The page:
Irish emigrants, most of them from Ulster, were the largest group of European settlers in eighteenth-century America. Many of them settled in remote western areas, where they traded or fought with in Indians. In 1763, in the century’s most notorious massacre, a group of Pennsylvania militiamen called the Paxton Boys exterminated the last of the Conestoga Indians. They then marched on Philadelphia, threatening to sack the city unless their demands were met. Due in large measure to the efforts of Benjamin Franklin, what followed was a war of words rather than weapons, with Quakers, Anglicans, and Presbyterians engaging in an exchange of pamphlets rich with insights into the political culture of colonial America. Kevin Kenny is Professor of History and Glucksman Professor in Irish Studies at New York University. His books include Making Sense of the Molly Maguires (1998), The American Irish (2000), Peaceable Kingdom Lost (2009), Diaspora: A Very Short Introduction (2013), and Ireland and the British Empire: The Oxford History of the British Empire Companion Series (editor, 2004). He taught at the University of Texas from 1994 to 1999 and at Boston College from 1999 to 2018.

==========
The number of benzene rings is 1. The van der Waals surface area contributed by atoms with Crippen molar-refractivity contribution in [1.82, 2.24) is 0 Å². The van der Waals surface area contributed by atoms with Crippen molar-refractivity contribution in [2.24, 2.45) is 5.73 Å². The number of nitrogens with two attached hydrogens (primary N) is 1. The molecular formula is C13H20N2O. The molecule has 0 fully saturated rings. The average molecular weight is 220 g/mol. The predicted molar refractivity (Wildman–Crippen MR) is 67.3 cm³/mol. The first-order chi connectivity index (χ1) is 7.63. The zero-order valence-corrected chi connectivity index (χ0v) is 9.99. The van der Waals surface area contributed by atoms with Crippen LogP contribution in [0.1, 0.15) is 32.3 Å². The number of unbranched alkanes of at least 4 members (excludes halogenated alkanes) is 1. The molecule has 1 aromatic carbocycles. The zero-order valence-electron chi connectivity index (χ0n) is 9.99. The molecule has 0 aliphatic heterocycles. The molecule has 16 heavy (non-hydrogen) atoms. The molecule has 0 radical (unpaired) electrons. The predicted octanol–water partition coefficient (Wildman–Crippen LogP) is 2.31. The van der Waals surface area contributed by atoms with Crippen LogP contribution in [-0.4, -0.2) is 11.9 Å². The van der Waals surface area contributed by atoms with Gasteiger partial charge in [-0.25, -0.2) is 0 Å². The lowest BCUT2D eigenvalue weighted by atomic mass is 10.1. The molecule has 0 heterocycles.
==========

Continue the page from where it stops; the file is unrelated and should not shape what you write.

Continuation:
This event is part of Carnegie Hall’s Migrations: The Making of America festival: https://www.carnegiehall.org/Events/Season-Highlights/Migrations